I find that it's best to constantly step back from whatever I work on and look at it from a distance, but it also helps to get a mirror and look at your work through it. Doing these sort of things allow you to view your image in a fresh way, rather than up close where it's easy to lose track of the bigger scope of a piece. Perhaps the best help you can have in this regard is another set of eyes completely.

Pastel application, like most things in art, is a practice of patience and concentration. Go slowly, carefully, and make sure each mark you make is calculated against the effect it will have on the piece. With pastels you don't have the option to erase mistakes like you did with pencils.

Always remember that you're going dark to light though. The piece should build up in front of your eyes as you add the lighter hues, but all at once, not section by section.

Hold on though, let's not get too ahead of ourselves...

The Color of Attention
We still need to use color to emphasize Gumby, and that means that I chose something which would make him stand out against the background.

Green and red are complimentary colors of each other, and this makes them stand out against one another in a pleasing way. So, I went with red for the background, and I was pleased with a second result, which is it slightly blends with the model's skin color.

This effect doesn't hide the model because of her dark hair and the light orange and yellow highlights on her skin, but it does add to the general removal of focus that I'm going for.

The Final Touch
Finishing involves a lot of tiny focused work. I use a few things to help me get the soft, blended look that helps with details. A blending stump, sanded to a point is great for putting in details in pastels; you simply rub it in the color you want and then apply it to the drawing. The same tool also works in picking up color off the piece, but always make sure it's sanded clean before touching it to new color areas.

You can also use the erasers and chamois you've used before if you decide color is too intense in certain areas, but they always need to be clean before being used so as to avoid muddying the colors on the piece. As a general rule though, your use of erasing tools like a kneadable eraser and chamois should be done sparingly. If your follow the rules of patience and calculated marks with the pastel, you'll barely need erasers anyways.

Like every piece of art I ever attempt, there is usually a good two or so hours of nitpicking and detail work. The difference between doing this and not can be the difference between looking "Great!" and it simply looking "OK". Plus any art professor you'll ever meet has an uncanny eye for this type of thing. The amount of times I've heard the words, "Looks great, but when will you finish it?" is too many to count. I've learned my lesson.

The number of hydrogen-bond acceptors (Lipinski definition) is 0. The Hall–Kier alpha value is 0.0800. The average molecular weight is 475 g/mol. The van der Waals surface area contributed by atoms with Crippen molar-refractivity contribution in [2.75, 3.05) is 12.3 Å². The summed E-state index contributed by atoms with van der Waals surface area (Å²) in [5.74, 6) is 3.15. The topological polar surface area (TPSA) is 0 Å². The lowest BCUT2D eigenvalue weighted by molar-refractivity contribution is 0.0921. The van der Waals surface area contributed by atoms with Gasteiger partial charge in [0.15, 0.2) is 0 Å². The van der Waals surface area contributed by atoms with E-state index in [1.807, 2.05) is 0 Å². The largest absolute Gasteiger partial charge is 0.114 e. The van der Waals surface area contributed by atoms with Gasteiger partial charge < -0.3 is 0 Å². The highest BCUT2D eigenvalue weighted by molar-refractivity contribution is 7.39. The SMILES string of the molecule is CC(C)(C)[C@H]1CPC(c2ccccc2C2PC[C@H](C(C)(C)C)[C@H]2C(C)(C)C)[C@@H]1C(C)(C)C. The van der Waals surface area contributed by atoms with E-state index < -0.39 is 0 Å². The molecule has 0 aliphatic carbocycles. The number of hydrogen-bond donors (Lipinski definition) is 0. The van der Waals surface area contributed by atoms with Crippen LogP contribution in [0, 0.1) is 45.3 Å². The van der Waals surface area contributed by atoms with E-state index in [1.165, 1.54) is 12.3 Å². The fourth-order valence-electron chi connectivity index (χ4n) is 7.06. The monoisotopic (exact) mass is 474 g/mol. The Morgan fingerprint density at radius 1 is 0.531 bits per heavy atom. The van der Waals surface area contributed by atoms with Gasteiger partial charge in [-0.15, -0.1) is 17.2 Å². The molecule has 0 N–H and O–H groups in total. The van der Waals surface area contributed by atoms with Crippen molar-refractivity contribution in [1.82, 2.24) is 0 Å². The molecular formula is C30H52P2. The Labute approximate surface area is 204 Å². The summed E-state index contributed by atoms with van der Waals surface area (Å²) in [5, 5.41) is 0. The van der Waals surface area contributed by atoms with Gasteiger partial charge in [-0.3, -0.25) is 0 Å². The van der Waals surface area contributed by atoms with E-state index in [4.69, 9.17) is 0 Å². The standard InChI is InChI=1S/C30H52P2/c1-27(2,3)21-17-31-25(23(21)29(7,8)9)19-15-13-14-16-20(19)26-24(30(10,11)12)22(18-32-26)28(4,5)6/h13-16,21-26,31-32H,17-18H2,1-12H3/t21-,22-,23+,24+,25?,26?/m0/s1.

The best way to do this of course is what I mention above...step away from the drawing, look at it in a mirror, and get other people's perspectives. Most important for professional artists is the customer's opinion, although I'd recommend not asking art editors whether or not they think something is "done" or not...very unprofessional! For portrait pieces like this pastel though, often you will be dealing with a single private client who cares about the look of their commission, and will appreciate having a say in the way the piece ends up.

Is It Done Yet?
Click on the image for a larger version.

Don't forget to apply a light coating of spray fixative³ on the pastel when you're done. For my piece, the pastel is still bound to the masonite with artist tape when I sprayed it. After spraying, I carefully removed the tape and signed the piece in the border area that was left untouched under the tape.

For storing and transporting, get a good piece of glassine that covers the piece completely, and keep it laid flat in a folder, portfolio or envelope. I recommend buying Alvin Art Envelopes, because they include a black acid free matte board that looks great with your artwork, and the envelope itself is a solid piece of thick plastic.

And that, as they say, is that. I hope you enjoyed and/or at least found interesting, this latest installment of "Behind the Lines". If anyone has questions, feel free to leave them in the comment section of the related section, or in the main post for all sections.

Cheers!

-ic

"If they took away my paints I’d use pastels. If they took away my pastels I’d use crayons. If they took away my crayons I’d use pencils. If they stripped me naked and threw me in prison I’d spit on my finger and paint on the walls." - Pablo Picasso (unsourced)

¹ As an interesting side note, people with Autism have trouble reacting this way.
² Red and Yellow = Orange for example.
³ Don't forget my tips on spray fixative from the last post!

Previous Posts in this Project: Reference PhotographyLaying in a Foundation ILaying in a Foundation II